Andrew J. Robinson [Actor and director]: The downstairs Ford space was like a pressure cooker. Once the doors closed, that was it. You were in the world that the artists had created. The outside was completely shut off.
Michael Jung [Associate Producer of the Taper New Works Festival]: The space could really be converted into almost any creative vision.
Robinson: During Belly [Belly of the Beast, 1984] we turned off all lights and created total darkness – and I mean total – to give the audience a feel for [the character’s] sensory deprived life in solitary confinement. People would freak out, and on a couple of occasions, beg that the lights be turned back on. One man literally crawled over people and fled the theatre.
Robert Egan [Director and Producing Artistic Director of the Taper New Works Festival]: It was also ideal for developmental theatre. It was a rough, raw space. The walk up the hill [into the venue] was a welcome procession out of the bustle of the city through nature into a surprising and sacred space for new and challenging work. It was intimate at less than 90 seats. So it was a truly embracing space to focus on new groundbreaking work.
Jung: The intimacy of the venue also allowed a special connection between the performers and the audience. We served wine and beer and snacks and often the audiences would stay after the talk backs just to hang out.
What are some of your favorite projects from that time?
Egan: I will never forget our workshop of Angels in America. It was so simple, without any of the technical pyrotechnics that would ultimately be employed in its many major stage productions around the world. I remember the Angel simply walking on stage and stepping on a black box and spreading her arms to suggest feathered wings and I saw it all. It was so powerful and it was the first time the world was hearing those magnificent words and confronting those powerful ideas.
I also remember that in that same season we heard the first three plays in Robert Schenkan’s Kentucy Cycle. Both plays went on to win the Pulitzer Prize. And it all started here in LA at the Ford!
Robinson: [Acting in] In the Belly of the Beast directed by Robert Woodruff was my one titanic production experience at Taper, Too. Belly was the story of Jack Henry Abbott, a man who spent nearly his entire life in some form of penal lock-up. Norman Mailer wrote a book of the same title and helped get him out of prison, at which point Abbott promptly murdered a young man on the Lower East Side. It was perhaps the most powerful theatrical experience I ever had.
Puzo: Oh yeah, In the Belly of the Beast was an incredible production. I couldn’t have been prouder of being a part of that. We didn’t think it would go anywhere, then suddenly it went to Sydney, then it went to the main stage and then it went to New York.
I’m also really proud of is Struck Dumb with Joseph Chaikin. Joe had aphasia, but wanted to perform again after he had a stroke. He was terrified the whole time, but he wanted to do it.
I remember [the director] Robert Woodruff asked Joe, “How will you learn your lines?” And Joe said, “I can’t.” Woodruff asked, “How will you remember your blocking?” And Joe said, “I can’t.” And Woodruff laughed and said, “Well, you’ll have no trouble keeping it fresh!” And that was true; it was a life-changing performance.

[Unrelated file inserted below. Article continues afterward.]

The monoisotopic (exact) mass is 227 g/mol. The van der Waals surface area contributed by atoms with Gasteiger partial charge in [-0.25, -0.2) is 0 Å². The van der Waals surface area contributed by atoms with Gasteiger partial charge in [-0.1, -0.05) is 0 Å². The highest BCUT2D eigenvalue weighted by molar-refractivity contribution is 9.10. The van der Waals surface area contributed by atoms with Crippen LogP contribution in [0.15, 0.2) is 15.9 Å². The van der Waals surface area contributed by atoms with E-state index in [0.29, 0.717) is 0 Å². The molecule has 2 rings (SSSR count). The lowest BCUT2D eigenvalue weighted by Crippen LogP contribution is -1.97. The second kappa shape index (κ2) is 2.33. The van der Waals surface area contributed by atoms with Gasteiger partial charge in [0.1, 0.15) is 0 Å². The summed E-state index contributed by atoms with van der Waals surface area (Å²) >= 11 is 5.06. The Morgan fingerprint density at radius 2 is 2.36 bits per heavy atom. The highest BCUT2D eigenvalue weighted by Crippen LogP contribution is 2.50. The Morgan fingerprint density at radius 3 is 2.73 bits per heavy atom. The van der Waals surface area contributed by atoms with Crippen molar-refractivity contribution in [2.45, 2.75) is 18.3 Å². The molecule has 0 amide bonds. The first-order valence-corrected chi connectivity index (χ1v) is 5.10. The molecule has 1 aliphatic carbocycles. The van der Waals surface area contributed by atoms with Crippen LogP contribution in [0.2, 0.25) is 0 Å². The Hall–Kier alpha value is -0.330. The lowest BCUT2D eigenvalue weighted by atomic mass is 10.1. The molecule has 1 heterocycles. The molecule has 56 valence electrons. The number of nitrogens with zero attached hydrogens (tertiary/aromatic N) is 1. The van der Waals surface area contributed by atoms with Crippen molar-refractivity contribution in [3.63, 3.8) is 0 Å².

Egan: Another highlight for me was watching Luis Alfaro roller skating around the stage in a black slip during a moving piece about the trials and tribulations of being gay and Latino. It was incredibly brave, imaginative and funny. I think the projects and the Taper staff truly reflected the dynamism and diversity of Los Angeles at the time.
Diversity and inclusion have been big topics of conversation lately. Could you tell me a little more about how that factored into Taper, Too’s programming?
Jung: We always looked for diversity of content and experiences and searched for unique voices that represented the American tapestry and particularly a perspective on Los Angeles.
Egan: I really think that is why huge crowds would line up in front of the theatre. They were there to see new plays that spoke to the diverse, political, complex social world in which they lived.
We premiered artists from many different communities – I first saw the work of Luis Alfaro, George Wolf, John Fleck, Tony Kushner, John Belluso, Han Ong and many more in that space.
Anything else you’d like to add?
Puzo: There was also a professional development element to the Taper, Too. As a producer, I believed that our responsibility wasn’t simply to the audience, but also to our artists and the artists in your community.
We welcomed LA theatre artists and gave them the opportunity to develop and show their work. That’s what Taper, Too was about.
Robinson: It was another theatrical world then, kinder, more generous, more appreciative to theatre artists.
Puzo: And the work these artists did at the Ford was life-affirming and life-changing. It was an incredible time where the forces of creativity aligned and some profound work came into being.